How to See the Salt Flats in Bolivia for CHEAP!

Big surprise – there was yet another strike in South America, blocking a road and preventing people from where they want to go. Luckily for us the strike blocking Uyuni and stopping people and/or causing delays from getting in or out of the Salt Flats didn’t affect us. John and I along with Alison and Shelby (who we met working at Loki Cusco) were determined to get there even if we had to take a road less travelled. Luckily for us, we found out some insider information from a wonderfully helpful man names Joel working at a tour agency in La Paz. He couldn’t get us on his tour since no buses were heading that way, so he did the next best thing and told us where to go.

We left La Paz around 10 a.m. on a bus to Oruro (20 Bolivianos, less than $3). A few hours later we arrived at the bus station. Joel let us know that we could take a bus from Oruro to a small town, located near the north of the Salt Flats, called Salinas de Garci Mendoza. We wandered the bus station asking everyone if they sold tickets to this town. Some had no clue what we were talking about and others told us we wouldn’t find a bus that heads that way in the actual bus station. Shelby asked the woman at the information booth and she gave us the name of the street where we could catch the local bus to Salinas de Garci Mendoza. Sweet. Let’s go!

We hoped in a cab that took us seven or eight blocks away to a very small bus “terminal” (if you could call it that, it looked more like a little office). We purchased our tickets (28bs – around $4), grabbed some lunch, and a couple hours later we were off. A few hours and one hell of a bumpy bus ride later, we arrived in Salinas de Garci Mendoza (around 11 p.m.). The bus dropped us off in the Plaza and as our buddy Joel suggested, we showed up to Camana Inn Hotel, which was located just around the corner from the square. We checked into the rooms and we were pretty sure there was no one else staying in this hotel. We were right. We asked the owner as we were checking in if we could do a tour of the Salt Flats the next day and he was very relaxed about it and said he would meet us downstairs at 9 a.m. I slept like a baby that night and woke up ready to go.

We ate breakfast and headed out to the square before making our way to the Salt Flats. This is when we realized how desolate this town really is. There were absolutely NO tourists and absolutely nothing except for what was in this tiny square, which wasn’t a whole lot. The people would look at us probably wondering what the heck we were doing there, the kids would yell “Gringos!” but overall everyone was really pleasant. Talk about sticking out like a sore thumb!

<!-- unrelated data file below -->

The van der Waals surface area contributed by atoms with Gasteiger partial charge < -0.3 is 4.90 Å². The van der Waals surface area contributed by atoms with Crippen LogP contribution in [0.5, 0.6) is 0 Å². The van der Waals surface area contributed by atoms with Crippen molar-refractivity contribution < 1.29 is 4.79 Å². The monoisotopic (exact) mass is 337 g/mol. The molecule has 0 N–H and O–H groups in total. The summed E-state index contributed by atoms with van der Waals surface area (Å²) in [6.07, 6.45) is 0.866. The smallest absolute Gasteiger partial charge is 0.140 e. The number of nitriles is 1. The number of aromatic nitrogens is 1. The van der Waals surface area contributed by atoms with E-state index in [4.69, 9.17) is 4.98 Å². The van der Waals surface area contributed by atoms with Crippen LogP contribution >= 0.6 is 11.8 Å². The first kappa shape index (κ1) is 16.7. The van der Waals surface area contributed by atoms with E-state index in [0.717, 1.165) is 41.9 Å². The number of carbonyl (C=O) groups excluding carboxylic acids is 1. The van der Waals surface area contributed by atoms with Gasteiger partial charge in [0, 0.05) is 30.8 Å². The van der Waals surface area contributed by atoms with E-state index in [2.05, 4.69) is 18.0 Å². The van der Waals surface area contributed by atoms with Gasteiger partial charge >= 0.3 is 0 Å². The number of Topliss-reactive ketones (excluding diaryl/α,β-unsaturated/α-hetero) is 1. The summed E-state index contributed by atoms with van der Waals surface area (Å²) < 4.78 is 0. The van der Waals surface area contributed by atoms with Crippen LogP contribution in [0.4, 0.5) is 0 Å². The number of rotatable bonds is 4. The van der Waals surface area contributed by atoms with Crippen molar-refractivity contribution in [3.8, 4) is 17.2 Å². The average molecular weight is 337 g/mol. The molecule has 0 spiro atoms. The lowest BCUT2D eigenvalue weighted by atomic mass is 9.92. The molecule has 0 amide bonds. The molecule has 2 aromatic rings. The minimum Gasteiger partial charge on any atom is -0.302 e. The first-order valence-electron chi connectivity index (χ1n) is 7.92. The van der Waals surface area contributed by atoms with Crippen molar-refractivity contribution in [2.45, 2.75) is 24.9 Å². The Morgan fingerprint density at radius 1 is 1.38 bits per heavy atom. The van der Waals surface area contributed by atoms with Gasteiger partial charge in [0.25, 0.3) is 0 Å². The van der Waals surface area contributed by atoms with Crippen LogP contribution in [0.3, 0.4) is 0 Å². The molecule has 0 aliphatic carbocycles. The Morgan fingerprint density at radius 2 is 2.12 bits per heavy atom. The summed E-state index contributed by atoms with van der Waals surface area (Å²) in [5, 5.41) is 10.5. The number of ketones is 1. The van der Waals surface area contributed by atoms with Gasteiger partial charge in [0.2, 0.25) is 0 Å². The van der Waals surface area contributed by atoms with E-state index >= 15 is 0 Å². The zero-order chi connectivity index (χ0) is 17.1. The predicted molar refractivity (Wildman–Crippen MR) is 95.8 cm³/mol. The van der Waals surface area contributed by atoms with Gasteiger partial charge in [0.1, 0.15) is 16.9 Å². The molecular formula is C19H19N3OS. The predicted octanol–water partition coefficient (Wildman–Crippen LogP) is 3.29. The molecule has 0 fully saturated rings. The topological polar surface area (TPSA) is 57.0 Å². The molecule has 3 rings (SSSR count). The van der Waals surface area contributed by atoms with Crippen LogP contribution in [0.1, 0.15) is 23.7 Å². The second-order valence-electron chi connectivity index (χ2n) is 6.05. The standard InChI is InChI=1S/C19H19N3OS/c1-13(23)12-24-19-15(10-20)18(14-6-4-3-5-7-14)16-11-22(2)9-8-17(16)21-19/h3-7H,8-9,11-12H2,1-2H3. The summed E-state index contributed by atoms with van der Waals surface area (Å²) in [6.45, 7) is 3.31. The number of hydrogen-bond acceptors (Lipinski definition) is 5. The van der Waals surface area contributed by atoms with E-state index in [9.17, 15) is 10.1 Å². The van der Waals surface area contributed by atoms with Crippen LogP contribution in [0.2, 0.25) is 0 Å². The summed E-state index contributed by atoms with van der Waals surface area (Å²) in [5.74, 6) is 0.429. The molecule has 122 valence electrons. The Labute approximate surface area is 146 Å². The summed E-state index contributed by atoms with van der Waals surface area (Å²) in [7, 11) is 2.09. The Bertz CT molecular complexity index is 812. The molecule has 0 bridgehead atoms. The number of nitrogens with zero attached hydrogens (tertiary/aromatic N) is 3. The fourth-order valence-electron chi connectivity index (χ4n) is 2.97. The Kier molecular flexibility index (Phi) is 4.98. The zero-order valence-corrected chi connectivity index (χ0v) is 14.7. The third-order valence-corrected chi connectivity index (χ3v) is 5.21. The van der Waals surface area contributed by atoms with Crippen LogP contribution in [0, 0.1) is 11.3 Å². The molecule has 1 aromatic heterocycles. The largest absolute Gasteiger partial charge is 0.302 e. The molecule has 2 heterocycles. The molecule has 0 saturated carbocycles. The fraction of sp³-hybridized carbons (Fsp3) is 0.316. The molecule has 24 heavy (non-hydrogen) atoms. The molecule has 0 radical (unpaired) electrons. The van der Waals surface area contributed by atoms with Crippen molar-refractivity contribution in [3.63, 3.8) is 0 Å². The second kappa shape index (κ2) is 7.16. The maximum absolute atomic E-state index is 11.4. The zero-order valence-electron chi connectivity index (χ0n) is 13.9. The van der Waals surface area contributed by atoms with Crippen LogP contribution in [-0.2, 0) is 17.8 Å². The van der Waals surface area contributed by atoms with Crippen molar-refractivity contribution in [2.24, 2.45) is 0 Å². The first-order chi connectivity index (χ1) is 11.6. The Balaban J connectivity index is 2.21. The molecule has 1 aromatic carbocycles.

Driving into the flats!

Driving into the flats!

It only took about an hour to drive into the main part of the Salt Flats – the largest in the world! The Salar de Uyuni was formed from a dried up, prehistoric lake which left behind a thick salty crust. This place is beyond breathtaking and the perfect place to explore, snap some silly photos, and take in the unreal views of endless white ground that makes you feel as though you’re on another planet.

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Salt for days!

Salt for days!

Taking in the view!

Taking in the view!

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Our driver checking out the flats!

Our driver checking out the flats

The Crew

The Crew

☮ ⋅ ❤ ⋅ & a backpack

☮ ⋅ ❤ ⋅ & a backpack

Cheers!

Cheers! – Lunch at the flats

For this beautiful experience, one night at the hotel, and breakfast, we each paid 300 Bolivianos, which is around $44. Add the $7 for the buses there and $4 for the bus out of Salinas, we’re talking about $55 USD total for everything. Yes, we missed out on the chance to sleep there and stay in a salt hotel but mind you, that usually people can pay up to or even well over $100 for just the tour of the flats and because of the strike, drivers were charging much, much more and ripping people off to get them “around” it all. We were happy with getting in and out quickly and easily. Plus we got some beautiful shots together! We felt like we beat the tourist trap and we were feeling prettyyyy good about ourselves considering all that we saved.

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Whether you’re coming from the south end of Bolivia and heading up to the Salt Flats or making your way from La Paz, it can totally be done. It never hurts to ask around and try to get the local inside scoop. Even though this can cause some uncertainty along the way, it could be a chance to save yourself a hell of a lot of money and make forever memories along a road less travelled. It’s always more fun that way and you’ll be proud of yourself for taking the risk!

xo Cairo

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